George Washington once said, "Perseverance and spirit have done wonders in all ages."

It was in that light that Todd Blatt organized the effort to 3D print a 32 inch by 32 inch statue of the United States' first president.

True to America's democratic nature, however, Blatt did not do it alone. He enlisted the help of over 70 makers from around the world through the wethebuilders Web site. Together they printed 110 separate pieces that, when fit together, resemble an exact 1:1 scale replica of the bust that sits in the Washington Monument.

The makers applied to be included and were sent an .STL file. When they printed a piece and mailed it to Blatt in Baltimore, they could ask for another piece, if they so chose. Each piece is about 4.3 inches cubed.

"Everybody knows 3D printing can keep printing small things, but everybody forgets we can print large things too," Blatt said. "What comes off the printer may not necessarily be all of it. I guess everybody is used to 2D printers, where you hit the print button and the finished product comes out."

The original bust of the American Cincinnatus, currently on display at Walters Art Museum while the monument undergoes renovations, is roughly 3,000 pounds of marble. However, Blatt and friends' "George Crowdsourcington" statue is about 28 pounds of plastic.

Makers had their choice of using ABS or PLA in any color they wanted. Blatt glued them together but did not paint them uniformly.

"It's kind of neat showing all the different colors and all the different pieces," Blatt said.

San Francisco Bay area attorney and 3D printing enthusiast Jay Shergill printed two pieces for the statue in clear PLA, probably a piece of the back and some hair, but he's not sure.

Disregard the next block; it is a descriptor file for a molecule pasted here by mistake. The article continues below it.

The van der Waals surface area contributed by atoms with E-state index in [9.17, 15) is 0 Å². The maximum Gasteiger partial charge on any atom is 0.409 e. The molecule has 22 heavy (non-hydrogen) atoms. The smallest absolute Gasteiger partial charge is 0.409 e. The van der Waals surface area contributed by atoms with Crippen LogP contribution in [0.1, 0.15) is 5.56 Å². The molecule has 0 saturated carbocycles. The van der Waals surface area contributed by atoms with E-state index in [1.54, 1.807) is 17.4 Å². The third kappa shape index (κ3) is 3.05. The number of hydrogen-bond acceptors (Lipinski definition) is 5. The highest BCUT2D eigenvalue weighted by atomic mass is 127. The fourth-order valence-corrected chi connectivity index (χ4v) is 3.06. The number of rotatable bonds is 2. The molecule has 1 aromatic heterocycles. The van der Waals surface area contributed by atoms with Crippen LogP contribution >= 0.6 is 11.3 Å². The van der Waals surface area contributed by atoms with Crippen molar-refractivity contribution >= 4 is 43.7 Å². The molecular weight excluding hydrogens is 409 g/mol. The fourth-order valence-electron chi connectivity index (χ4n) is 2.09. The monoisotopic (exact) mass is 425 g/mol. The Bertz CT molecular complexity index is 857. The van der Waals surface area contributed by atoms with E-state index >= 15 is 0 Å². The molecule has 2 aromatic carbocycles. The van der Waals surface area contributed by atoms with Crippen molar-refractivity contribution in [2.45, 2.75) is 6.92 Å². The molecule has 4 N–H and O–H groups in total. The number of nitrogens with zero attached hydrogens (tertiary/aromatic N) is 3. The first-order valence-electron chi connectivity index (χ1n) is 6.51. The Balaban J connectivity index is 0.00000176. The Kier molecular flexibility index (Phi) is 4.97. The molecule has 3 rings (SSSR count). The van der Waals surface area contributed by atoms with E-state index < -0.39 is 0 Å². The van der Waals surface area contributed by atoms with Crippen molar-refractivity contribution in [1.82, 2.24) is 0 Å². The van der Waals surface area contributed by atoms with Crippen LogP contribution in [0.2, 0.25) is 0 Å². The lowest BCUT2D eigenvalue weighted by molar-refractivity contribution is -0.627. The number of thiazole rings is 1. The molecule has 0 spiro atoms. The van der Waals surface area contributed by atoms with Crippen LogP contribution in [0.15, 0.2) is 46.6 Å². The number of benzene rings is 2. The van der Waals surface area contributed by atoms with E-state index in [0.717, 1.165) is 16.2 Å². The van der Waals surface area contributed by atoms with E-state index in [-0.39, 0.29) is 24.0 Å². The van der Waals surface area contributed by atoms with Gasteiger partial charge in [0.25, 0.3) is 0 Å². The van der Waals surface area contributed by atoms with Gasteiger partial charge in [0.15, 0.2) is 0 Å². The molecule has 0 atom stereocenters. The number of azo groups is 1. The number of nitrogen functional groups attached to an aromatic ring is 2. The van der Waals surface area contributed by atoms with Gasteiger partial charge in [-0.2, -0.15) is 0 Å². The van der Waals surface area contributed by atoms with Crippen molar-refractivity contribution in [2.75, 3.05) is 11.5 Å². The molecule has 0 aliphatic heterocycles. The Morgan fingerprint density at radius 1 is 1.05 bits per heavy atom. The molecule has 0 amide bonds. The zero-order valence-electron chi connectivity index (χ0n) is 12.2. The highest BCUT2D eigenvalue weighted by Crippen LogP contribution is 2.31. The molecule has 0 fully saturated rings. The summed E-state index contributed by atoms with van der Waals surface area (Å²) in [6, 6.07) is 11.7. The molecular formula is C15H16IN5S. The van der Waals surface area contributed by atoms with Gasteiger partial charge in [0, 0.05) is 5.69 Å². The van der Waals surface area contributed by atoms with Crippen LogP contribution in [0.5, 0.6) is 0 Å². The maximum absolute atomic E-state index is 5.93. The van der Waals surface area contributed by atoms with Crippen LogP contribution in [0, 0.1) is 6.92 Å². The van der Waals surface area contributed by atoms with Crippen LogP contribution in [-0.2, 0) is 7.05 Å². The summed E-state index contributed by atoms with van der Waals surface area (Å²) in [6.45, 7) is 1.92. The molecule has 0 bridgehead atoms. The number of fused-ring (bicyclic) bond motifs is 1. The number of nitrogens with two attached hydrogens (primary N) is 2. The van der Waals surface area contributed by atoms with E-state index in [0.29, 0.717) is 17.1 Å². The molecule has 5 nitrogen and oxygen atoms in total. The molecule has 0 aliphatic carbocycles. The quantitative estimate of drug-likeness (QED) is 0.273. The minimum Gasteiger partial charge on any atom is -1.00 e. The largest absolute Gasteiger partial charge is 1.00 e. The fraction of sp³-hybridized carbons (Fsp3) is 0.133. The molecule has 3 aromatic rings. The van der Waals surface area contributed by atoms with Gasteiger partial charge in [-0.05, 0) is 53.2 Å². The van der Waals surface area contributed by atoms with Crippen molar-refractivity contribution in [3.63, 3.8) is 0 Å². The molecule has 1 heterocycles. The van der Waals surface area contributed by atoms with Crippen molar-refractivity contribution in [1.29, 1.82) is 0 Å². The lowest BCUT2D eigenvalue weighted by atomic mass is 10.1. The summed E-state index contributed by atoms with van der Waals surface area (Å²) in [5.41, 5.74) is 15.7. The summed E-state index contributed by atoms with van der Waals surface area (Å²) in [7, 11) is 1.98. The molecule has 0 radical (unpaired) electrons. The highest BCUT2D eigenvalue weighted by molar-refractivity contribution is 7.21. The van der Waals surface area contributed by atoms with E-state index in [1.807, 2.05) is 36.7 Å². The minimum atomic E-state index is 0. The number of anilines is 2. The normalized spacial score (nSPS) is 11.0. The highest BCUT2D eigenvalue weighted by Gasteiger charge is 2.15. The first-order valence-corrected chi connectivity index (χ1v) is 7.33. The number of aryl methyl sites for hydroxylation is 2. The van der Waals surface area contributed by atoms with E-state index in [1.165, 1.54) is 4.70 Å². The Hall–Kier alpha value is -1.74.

"I was attracted to the project because the people involved are always doing amazing things," Shergill said. "They're at the forefront of the 3D design, scanning, and printing movement. This is way my way to help out and get involved. I also loved the idea of a dozen operators around the world coming together to solve a problem."

The Direct Dimensions company used professional-level equipment to scan the original statue, and the file was then manipulated in netfabb, ZBrush and MeshMixer.

Blatt estimates it took about 15 spools of plastic and 700 print hours to make "George Crowdsourcington." With so many people involved though, the whole process took less than three weeks.

The statue is going to be displayed in the Tinkerine booth at the SXSW festival in Austin March 7-16. 3D printer manufacturer Tinkerine Studio, Blatt's employer, will reimburse some of the makers $5 per part for shipping costs.

Blatt wants to travel around the country this summer displaying the statue at various festivals, fairs and expos before bringing it home and getting started on his next distributive manufacturing project.